all year except 24–26 Dec, 2 weeks Jan.
lounge, bar, 2 dining rooms, private dining/conference room, free Wi-Fi, in-room TV (Freeview, Apple TV), ½-acre garden on the river, fishing rights on rivers Wye and Derwent, public areas wheelchair accessible.
in public rooms.
not under 10 at weekends.
allowed in bedrooms only.
Amex, MasterCard, Visa.
per room B&B single £130–£145, double £205–£310, D,B&B single £160–£180, double £285–£390. A la carte £65, tasting menu £75. 1-night bookings sometimes refused.
Good Hotel Guide Review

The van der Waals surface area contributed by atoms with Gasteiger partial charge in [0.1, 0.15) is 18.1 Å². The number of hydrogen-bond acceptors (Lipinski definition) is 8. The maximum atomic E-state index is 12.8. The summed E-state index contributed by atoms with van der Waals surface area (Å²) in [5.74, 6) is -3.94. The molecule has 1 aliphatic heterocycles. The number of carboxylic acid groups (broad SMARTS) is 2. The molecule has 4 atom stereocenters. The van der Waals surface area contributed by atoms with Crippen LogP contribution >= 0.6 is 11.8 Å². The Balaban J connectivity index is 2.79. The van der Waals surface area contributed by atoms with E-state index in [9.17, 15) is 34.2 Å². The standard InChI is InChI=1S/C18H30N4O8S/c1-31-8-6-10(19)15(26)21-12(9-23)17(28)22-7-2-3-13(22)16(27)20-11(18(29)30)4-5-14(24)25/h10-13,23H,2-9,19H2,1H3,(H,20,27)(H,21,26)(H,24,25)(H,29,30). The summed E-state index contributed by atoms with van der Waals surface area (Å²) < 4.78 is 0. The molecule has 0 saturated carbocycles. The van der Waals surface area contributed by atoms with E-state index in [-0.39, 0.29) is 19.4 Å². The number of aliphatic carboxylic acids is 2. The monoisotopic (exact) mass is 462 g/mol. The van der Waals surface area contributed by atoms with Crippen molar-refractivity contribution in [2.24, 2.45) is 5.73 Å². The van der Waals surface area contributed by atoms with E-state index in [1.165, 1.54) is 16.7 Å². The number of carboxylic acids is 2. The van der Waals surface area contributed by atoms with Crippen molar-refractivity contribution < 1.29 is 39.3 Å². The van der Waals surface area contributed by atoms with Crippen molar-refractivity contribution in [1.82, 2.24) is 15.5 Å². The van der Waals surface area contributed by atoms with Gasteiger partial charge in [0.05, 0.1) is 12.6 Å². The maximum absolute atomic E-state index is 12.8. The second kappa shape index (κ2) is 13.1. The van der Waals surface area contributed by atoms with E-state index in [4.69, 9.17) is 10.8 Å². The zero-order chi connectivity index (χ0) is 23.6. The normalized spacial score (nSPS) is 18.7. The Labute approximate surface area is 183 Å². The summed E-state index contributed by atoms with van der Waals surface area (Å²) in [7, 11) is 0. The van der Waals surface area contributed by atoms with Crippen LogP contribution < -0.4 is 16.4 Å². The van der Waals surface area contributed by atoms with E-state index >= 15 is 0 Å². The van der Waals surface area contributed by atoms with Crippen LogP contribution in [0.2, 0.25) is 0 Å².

Built in 1652 as a manor house, this stone inn on the edge of the Peak District national park is owned by Lord and Lady Manners of nearby Haddon Hall. In springtime, festoons of white wisteria and early roses frame leaded, mullioned windows. Public rooms are filled with antiques, paintings; ancestral portraits hang above blazing fires. Trout in display cases in reception attest to good fly-fishing in the River Derwent at the bottom of the garden, and in the Wye on the Haddon estate. Smart bedrooms, too, have original artworks, perhaps a bespoke four-poster; two are single, with shower room. Marble bathrooms are supplied with good toiletries. The cosy, beamed bar serves fish and chips, sandwiches, Derbyshire burger of lamb shoulder, while in the restaurant, chef Dan Smith uses local produce and organic meat from the estate in such dishes as beef fillet and cheek, artichoke, spring cabbage, miso; lamb cutlet, onion, broad beans, goat’s curd, boulangère potatoes. Staff are ‘friendly and efficient’, the food is ‘fantastic’. A credit, then, to the Manners family, whose crest, a strutting peacock, is rightly proud.
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